Terry Bobb (drummer) and his brother Eustace Bobb (bassist) started The Ark Band in 1987 after leaving Irie/Identity, another Columbus-based reggae band. Today their band consists of Mark Hunter (lead singer and rhythm guitar) and Kohl Fixari (lead guitar), and Sam Anderson (keyboards). They were joined by Paige Anderson on trumpet for this performance.
“Hold On” is a song that encapsulates the theme of “troubling times” according to Terry. The band performed this original song at the WOSU TV Studios.
The Way I Run
“The Way I Run” tells the story about Mark’s life from his perspective. Similar to how cars run on gas, he says that he wants to share the story behind what fuels his identity.
“I Wish” is an original song by The Ark Band and was performed in the WOSU TV Studios.
Follow The Band
Meet The Musicians
L-R: Sam Anderson (keys), Kohl Fixari (guitar), Terry Bobb (drums), Eustace Bobb (bass guitar), Paige Anderson (trumpet), Mark Hunter (lead vocals, guitar)
Interview with Terry Bobb
Terry Bobb, drummer of The Ark Band, tells us the story behind a roadside emergency during a tour, the band member who’s most likely to get lost in a new city, and the one item he’d bring if he was stranded on a deserted island.
Interview with Terry Bobb (drummer) and Mark Hunter (lead singer and rhythm guitar)
The Origin Story
Terry: The band started in 1987 after parting ways with the group, Irie/Identity, a Columbus-based reggae band. My brother Eustace and I played in a couple other local bands before deciding to start The Ark Band in 1987. The current band members came along in spurts. Mark, the lead singer [and rhythm guitar], and Kohl, lead guitar, have been with the band for about 15 years. Sam, the keyboardist, is the newest member coming on about 3 years ago.
How did you come up with your band name?
Terry: We can’t agree on it. My brother and I have two different versions of how the name came about. I remember my version being that reggae music is so powerful and spiritual that it would need a vehicle to carry on Bob Marley’s work. So we decided on “The Ark” being the carrier. Eustace’s version is that at the conception of the band, we had two brothers, two white kids, two black guys, and two girls. Which would make a lot of sense why we would call it The Ark Band.
Give us the lowdown on your sound
Terry: Reggae is the sound of freedom. Reggae is a Caribbean music created in Jamaica. The drums and the bass are the heartbeat of reggae music. The other instruments add color and flavor to the music to create the dynamic sound of reggae.
The band has performed in various states and internationally. What is it like traveling together and do these experiences surface within your music?
Terry: The band has performed in all 48 states and some international countries. Traveling together depends on the crew at the time. Some happier memories, some not so happy. But the current crew, which has been together for a number of years now, has been the most peaceful and joyful crew to tour and travel with making the experience a pleasant one. Some of our songs do come from road memories and others are from our life experiences. Fortunately, The Ark Band has always had multiple songwriters so our material complements each other.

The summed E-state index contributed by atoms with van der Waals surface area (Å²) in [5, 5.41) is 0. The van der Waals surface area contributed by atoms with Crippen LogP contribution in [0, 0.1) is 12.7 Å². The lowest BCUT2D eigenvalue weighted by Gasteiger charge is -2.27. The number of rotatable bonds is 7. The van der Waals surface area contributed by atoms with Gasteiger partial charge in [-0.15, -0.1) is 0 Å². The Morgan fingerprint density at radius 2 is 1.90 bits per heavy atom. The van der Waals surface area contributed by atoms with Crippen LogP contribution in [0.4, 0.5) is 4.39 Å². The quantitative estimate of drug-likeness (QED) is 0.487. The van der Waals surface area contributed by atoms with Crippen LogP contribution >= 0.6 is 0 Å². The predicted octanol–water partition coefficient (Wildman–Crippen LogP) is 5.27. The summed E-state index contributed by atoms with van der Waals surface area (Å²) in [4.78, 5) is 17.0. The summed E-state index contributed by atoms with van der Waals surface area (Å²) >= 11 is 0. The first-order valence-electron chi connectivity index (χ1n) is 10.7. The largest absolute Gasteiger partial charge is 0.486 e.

Mark: I started writing music when I joined the band and one of our songs, “Babylon Awaits,” is directly inspired by a commute we regularly made to Chicago. We travel together as one unit where, with little instruction, each member plays their role to the benefit of the whole. The goal is always to return to our loved ones at home in one piece, and keep peace as a running theme throughout our travels.
How do you feel during these difficult times and what are some ways you deal with the uncertainty and fear surrounding COVID-19 and has it inspired any new songs?
Terry: Me personally, I don’t dwell on the fear of COVID-19. We all follow the rules and precautions that the governor has laid down in order to stay safe and healthy. For me, no inspired songs yet. Not sure about the rest of the fellers—let’s hope they do.
Mark: Oddly, I have not been moved to write any songs during the current situation. As far as the band goes, the future is uncertain since, as Mr. Terry Bobb says, our job is to bring people together—and currently the vibe is about keeping people apart.
I generally feel calm in this storm. A lot of the concerns from the pandemic were present in my life before anyway. As an artist, there are financial concerns. As a Rasta, there has always been some degree of social distancing of society from my lifestyle. There has always been some sense of “I have to survive on my own two feet and not depend.” So at the feet of the same faith that has seen me through life so far is where I lay COVID to rest.